Tuesday, November 25, 2008


Today's economy is built on a principle of confidence. We currently have a form of fiat currency -- which are "types of currency or money whose usefulness results not from any intrinsic value or guarantee that it can be converted into gold or another currency, but instead from a government's order (fiat) that it must be accepted as a means of payment." (Wikipedia, Fiat Currency) During WWI, specie money and fiat money came into direct conflict. Instead of backing every note with a certain amount of precious metal (or specie), money instead started to be based on a country's (or indeed individual's) confidence that the issuing government could back the note. This eventually lead to hyperinflation of money. The ensuing financial melee became known as the "Great Depression" and afterwards WWII forced an international framework based on wholesale gold bullion (think Fort Knox) known as the Bretton Woods framework or system.

Under the Bretton Woods Framework, the value of the United States dollar became 1/35th of a troy ounce -- The Gold Standard. Dollars could not be redeemed by individuals for this gold, only other countries could ask for that gold. Each country's currency had their equivalent gold standards and there was additionally an International Monetary Fund who could assist equalizing trade imbalances. We were all tied together.

This was fine for a while, but the US began to build both internal and international debt. Each year for the last 50+ years, our government has spent more money that it has budgeted. We now not only have a budget deficit, but a national debt that is so very large that I personally cannot comprehend it. It amounts to around $36K per person in the United States. Who got us here? Both the Democrats and the Republicans. Each would like to cast aspersions on each other -- but they are both to blame.

What has seemingly made it worse is the abandonment of the Gold Standard. You see, in the very early '70s, France wanted gold for the money we owed them. However, we did not have the gold in the reserves to pay them -- however we NEVER have had specie to cover our banknotes. -- n ot even from the very beginning. Although we called it a "Silver Standard" in 1789 and a "Gold Standard" in 1945, it has always been fiat money.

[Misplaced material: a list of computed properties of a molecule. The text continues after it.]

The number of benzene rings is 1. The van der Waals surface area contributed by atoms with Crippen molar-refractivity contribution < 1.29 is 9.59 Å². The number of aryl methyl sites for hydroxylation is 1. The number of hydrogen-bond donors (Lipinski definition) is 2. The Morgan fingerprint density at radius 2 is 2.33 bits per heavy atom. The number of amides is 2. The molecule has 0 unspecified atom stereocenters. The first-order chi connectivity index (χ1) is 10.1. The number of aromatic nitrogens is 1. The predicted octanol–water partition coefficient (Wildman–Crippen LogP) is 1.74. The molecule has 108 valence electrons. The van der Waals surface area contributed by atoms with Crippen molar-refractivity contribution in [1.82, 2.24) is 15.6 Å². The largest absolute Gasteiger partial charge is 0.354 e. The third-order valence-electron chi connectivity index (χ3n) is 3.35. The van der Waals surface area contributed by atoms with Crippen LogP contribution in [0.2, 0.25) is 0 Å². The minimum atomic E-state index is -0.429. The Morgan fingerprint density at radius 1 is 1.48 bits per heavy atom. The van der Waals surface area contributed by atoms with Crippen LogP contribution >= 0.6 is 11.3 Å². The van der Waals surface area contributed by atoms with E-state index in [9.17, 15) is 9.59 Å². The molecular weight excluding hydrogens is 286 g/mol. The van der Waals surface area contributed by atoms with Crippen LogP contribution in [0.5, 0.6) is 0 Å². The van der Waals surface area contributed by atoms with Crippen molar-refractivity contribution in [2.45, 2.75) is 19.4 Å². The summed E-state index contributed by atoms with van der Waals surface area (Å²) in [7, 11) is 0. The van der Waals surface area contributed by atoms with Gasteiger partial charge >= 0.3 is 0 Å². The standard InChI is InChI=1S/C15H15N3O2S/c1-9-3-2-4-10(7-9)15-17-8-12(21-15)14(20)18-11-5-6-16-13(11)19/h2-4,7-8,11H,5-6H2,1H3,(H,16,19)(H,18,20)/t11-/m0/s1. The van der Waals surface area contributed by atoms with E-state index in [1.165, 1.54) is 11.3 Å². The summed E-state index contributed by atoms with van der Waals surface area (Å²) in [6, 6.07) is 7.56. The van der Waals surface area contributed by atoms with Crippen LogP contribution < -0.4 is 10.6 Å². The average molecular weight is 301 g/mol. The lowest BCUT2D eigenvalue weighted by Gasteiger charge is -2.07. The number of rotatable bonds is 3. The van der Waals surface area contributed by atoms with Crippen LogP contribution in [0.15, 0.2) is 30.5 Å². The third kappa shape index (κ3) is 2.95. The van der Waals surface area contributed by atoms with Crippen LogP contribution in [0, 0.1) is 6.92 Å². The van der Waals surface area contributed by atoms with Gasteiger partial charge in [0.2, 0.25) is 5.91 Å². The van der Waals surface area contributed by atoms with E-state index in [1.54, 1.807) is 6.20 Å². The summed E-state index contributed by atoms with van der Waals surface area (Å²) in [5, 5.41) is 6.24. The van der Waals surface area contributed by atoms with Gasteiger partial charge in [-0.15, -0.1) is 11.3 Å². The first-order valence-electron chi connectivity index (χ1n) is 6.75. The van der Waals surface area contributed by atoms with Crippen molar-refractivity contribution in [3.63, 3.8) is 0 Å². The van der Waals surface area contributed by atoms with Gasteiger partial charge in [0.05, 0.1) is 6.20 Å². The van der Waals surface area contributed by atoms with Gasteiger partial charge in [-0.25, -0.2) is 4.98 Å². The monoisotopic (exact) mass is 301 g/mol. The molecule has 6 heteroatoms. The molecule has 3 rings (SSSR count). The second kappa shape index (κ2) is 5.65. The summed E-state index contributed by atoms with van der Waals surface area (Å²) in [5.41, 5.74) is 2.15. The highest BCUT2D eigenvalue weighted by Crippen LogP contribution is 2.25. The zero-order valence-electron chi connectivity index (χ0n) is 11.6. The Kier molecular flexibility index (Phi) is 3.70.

But we had the illusion of gold backing our money and confidence in that system. In 1971, when we abandoned the Bretton Woods system, the value of the dollar fell and gold prices rose -- as a show of the lack of confidence in the American dollar.

It is so very easy to point to Bush's economic policies and cry wolf -- or to Reaganomics, or to Clinton's Mortgage Bill, or to Carter's push for easier mortgages or to Nixon's abandonment of the Bretton Woods Framework, or JFK's tipping the balance on the National Debt. Easy to point fingers, but each were culpable. This is not an easy problem -- there are no easy solutions. A better question would be this -- has there EVER been a truly stable economic system in the history of humankind?

What are we then to do? We need to build confidence -- starting at home. We need to pay our bills and show our creditors our integrity. We need to work our jobs -- if we have them. We need to dispose of all revolving debt. We need to live within our means. How can we expect our country to balance a budget and reduce our national debt when as individuals we cannot balance our own checkbooks or reduce our own crushing debt load?

I understand that if the consumer doesn't consume, then people will suffer -- we have so ingrained conspicuous consumption in our collective psyche, that we have people creating products that we honestly don't need and can't afford. Do we really need a "redistribution of wealth" so that we can waste money on bigger and bigger plasma TVs, more clothing than we can stuff in our closets, bigger and faster automobiles and consume our way to perdition?

As a people and as a nation, we need to look hard at how we are spending our money. We need to examine our purchases and determine if it is a "want" or a "need." The pundits on the radio this morning were predicting the demise of the United States within two years. I say that we need to look deep within ourselves and see how we each can do something to help create confidence. We need to look at our system of taxation and see if there is some better way (of course, I'm thinking in particular of the Fair Tax. *(another note: please do not think that I am a fan of all the politicians that appear on that website -- I'm a fan of the concept because economically it makes sense.)) We need to look at the government's spending and ask the Wesleyan questions: Are we making all the money we can without it becoming usury? Are we saving all the money that we can? Are we giving as generously as we can? What would it mean if a nation asked these questions of itself?

I think these next few months should be months of introspection as a nation. I think that will be my prayer.

*I'm not going to argue about the Fair Tax right now -- it is NOT an additional 23 percent on top of what we are already paying. The taxes that it abolishes are hidden in the price of the goods and thus the take-home price of goods will remain much the same.

No comments: